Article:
Supreme Court: Facebook loses appeal against decision to refer data protection case to CJEU

Supreme Court
Supreme Court

Facebook has lost an appeal against the decision to refer a complaint about EU-US data transfer to the Court of Justice of the European Union for a preliminary ruling.

Emphasising that there were significant limitations on the issues which could be considered on such an appeal, the Chief Justice, Mr Justice Frank Clarke refused to overturn any part of the High Court judgment, finding that Facebook’s criticisms of the judgment “were directed towards the proper characterisation of the underlying facts rather than towards those facts themselves”.


In the CJEU in Schrems v Data Protection Commission (Case C-362/14), it was held that the national law of member states must provide a procedure whereby the person or body charged with data protection in the EU member state concerned – such as the Data Protection Commissioner (DPC) – should have a method of referring to the CJEU concerns relating to Union instruments in the data protection field, in circumstances where questions might arise as to the validity of the instruments in question. 

Mr Maximillian Schrems brought a complaint to the DPC, who formed the required view as to having concerns relating to the validity of certain relevant EU instruments – Commission Decisions 2001/497/EC, 2004/915/EC, and 2010/87/EU – which concerned “Standard Contractual Clauses”.

On that basis, the DPC brought the present proceedings before the High Court. In October 2017, Ms Caroline Justice Costello stated that she intended to make an order for reference to the CJEU pursuant to Article 267 TFEU for a preliminary ruling. Facebook Ireland Limited applied for a stay to enable it to appeal the order for reference, however in May 2018, Ms Justice Costello refused to grant the stay. The reference to the CJEU remains pending before that Court.

Supreme Court

Facebook sought and was granted leave to appeal to the Supreme Court. Delivering the judgment of the five-judge Court, Mr Justice Clarke explained that two broad sets of issues were the subject of leave to appeal:

  1. The question of whether, as a matter of the combined effect of Irish constitutional law and the law of the European Union, any appeal at all lies to this Court in circumstances such as have arisen in this case and, if so, the permissible parameters of any such appeal.
  2. Certain findings of the High Court in relation to the law of the United States and the protections which that law confers on data subjects whose data is transferred to the United States from the European Union. Some of those findings are said by Facebook to be either in error or misleadingly incomplete.

It was noted that the Government of the United States was granted leave to intervene in both the High Court and on this appeal.

Mr Justice Clarke was satisfied that it was open to the Supreme Court to entertain an appeal against a decision of the High Court in circumstances where the High Court made a reference to the CJEU under the Schrems v Data Protection Commission (Case C-362/14) jurisprudence. However, he said there were significant limitations on the issues which could be considered on such an appeal.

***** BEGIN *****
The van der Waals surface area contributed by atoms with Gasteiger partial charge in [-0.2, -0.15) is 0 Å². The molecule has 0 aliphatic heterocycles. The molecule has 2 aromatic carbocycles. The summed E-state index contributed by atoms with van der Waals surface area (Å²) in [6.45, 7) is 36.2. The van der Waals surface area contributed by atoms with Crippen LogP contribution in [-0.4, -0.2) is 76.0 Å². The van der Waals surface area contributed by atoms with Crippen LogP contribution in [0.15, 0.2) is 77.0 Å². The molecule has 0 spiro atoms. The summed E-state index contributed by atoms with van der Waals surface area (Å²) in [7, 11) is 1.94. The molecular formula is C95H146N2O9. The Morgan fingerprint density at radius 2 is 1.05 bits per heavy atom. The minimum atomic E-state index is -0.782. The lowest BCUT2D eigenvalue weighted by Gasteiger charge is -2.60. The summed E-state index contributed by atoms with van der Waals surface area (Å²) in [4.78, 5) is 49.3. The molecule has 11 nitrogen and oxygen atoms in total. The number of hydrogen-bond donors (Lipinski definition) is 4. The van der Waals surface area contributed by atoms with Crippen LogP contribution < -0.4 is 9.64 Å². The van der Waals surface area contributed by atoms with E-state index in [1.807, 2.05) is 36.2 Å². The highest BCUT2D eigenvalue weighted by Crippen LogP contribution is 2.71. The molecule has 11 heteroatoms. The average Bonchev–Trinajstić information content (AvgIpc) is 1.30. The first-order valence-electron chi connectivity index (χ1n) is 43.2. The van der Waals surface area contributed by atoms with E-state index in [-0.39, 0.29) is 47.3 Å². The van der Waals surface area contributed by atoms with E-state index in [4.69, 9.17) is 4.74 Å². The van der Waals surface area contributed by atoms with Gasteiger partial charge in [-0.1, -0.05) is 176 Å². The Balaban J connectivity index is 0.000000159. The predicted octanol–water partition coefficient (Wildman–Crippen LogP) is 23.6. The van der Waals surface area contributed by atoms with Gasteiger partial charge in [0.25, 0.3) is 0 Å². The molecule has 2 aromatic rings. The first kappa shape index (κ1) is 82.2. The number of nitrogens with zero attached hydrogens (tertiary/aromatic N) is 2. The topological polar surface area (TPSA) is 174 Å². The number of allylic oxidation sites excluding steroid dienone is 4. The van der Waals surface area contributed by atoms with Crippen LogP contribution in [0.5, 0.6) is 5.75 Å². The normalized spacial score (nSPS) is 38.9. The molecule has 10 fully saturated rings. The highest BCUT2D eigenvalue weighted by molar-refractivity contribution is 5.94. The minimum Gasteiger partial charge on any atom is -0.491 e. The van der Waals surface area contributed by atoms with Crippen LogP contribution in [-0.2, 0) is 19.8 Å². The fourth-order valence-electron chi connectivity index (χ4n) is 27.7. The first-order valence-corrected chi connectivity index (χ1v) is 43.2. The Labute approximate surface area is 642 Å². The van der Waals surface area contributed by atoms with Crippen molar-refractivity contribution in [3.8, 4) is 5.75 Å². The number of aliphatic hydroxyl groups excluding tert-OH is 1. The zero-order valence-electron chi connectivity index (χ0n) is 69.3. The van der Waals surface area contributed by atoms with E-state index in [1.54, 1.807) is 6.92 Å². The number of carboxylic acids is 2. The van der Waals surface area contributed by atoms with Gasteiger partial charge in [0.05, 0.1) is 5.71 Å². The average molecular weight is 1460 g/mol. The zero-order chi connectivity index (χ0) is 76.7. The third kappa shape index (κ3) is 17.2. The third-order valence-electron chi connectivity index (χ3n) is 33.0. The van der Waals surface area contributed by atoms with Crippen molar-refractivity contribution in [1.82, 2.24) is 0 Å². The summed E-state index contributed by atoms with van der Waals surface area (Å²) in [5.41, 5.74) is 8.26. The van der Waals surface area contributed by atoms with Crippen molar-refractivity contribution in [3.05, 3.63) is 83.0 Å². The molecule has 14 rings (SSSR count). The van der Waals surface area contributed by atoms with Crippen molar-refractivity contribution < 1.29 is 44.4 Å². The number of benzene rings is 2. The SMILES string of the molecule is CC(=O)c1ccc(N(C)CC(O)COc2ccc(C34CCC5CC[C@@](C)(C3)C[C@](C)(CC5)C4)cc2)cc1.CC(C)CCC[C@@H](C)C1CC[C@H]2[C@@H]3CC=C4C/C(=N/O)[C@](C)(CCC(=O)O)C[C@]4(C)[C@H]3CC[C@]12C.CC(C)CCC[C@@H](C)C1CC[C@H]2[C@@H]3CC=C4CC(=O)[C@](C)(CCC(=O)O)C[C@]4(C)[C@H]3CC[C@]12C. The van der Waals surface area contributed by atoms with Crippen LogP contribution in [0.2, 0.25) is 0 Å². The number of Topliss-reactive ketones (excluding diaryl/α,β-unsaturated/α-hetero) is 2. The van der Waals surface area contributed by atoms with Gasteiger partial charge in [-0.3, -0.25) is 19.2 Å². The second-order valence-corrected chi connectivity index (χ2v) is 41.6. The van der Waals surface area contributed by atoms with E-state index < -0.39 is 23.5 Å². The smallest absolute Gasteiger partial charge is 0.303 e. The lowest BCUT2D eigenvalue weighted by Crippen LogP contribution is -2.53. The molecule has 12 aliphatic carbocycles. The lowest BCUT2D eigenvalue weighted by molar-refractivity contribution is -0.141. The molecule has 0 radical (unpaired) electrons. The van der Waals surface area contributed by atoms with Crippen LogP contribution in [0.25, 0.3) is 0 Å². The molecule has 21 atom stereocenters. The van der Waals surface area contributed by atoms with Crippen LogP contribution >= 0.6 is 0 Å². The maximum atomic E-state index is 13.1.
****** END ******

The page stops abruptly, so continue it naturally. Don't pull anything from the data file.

He said the Court could not entertain any appeal against the decision of the High Court to make a reference or against the terms of that reference; in accordance with CJEU jurisprudence, it is for the referring court to decide whether to make a reference, and whether to withdraw or amend.

Mr Justice Clarke was also satisfied that it was not appropriate for the Supreme Court to entertain an appeal directly concerned with the analysis of the High Court leading to a decision by that Court to the effect that it shared the concerns of the DPC. He said that analysis was “inextricably linked with the decision to refer and is not a matter which can properly be pursued on appeal”.

Mr Justice Clarke said the Supreme Court “can and should entertain any appeal against the facts found by the High Court and should overturn those facts, if it can be established that they are not sustainable in accordance with the relevant Irish jurisprudence”.

He added that “while, as a matter of Irish law, any decision by this Court to overturn such facts would be binding on the High Court it remains the case that, as a matter of Union law, it is a matter for the High Court and that Court alone to determine whether it should, in the light of the decision of this Court, continue with, amend or withdraw the reference”.

On that basis, he said the Supreme Court should not entertain some of the areas of appeal put forward on behalf of Facebook on the basis that they either involve a direct appeal against the text of the reference or are concerned with matters which essentially go towards the question of whether the High Court shared the concern of the DPC.

Mr Justice Clarke said that while US law is considered a matter of fact in Irish law, it did not necessarily follow that the CJEU would determine that the High Court’s findings were the proper characterisation of US law for the purposes of proceedings before it.

Dismissing the appeal, Mr Justice Clarke said that Facebook’s criticisms of the judgment of the High Court “were directed towards the proper characterisation of the underlying facts rather than towards those facts themselves”. In those circumstances, Mr Justice refused to make any order overturning any aspect of the High Court judgment.

  • by Seosamh Gráinséir for Irish Legal News

© Irish Legal News Ltd 2020

Other judgments by Mr Justice Frank Clarke

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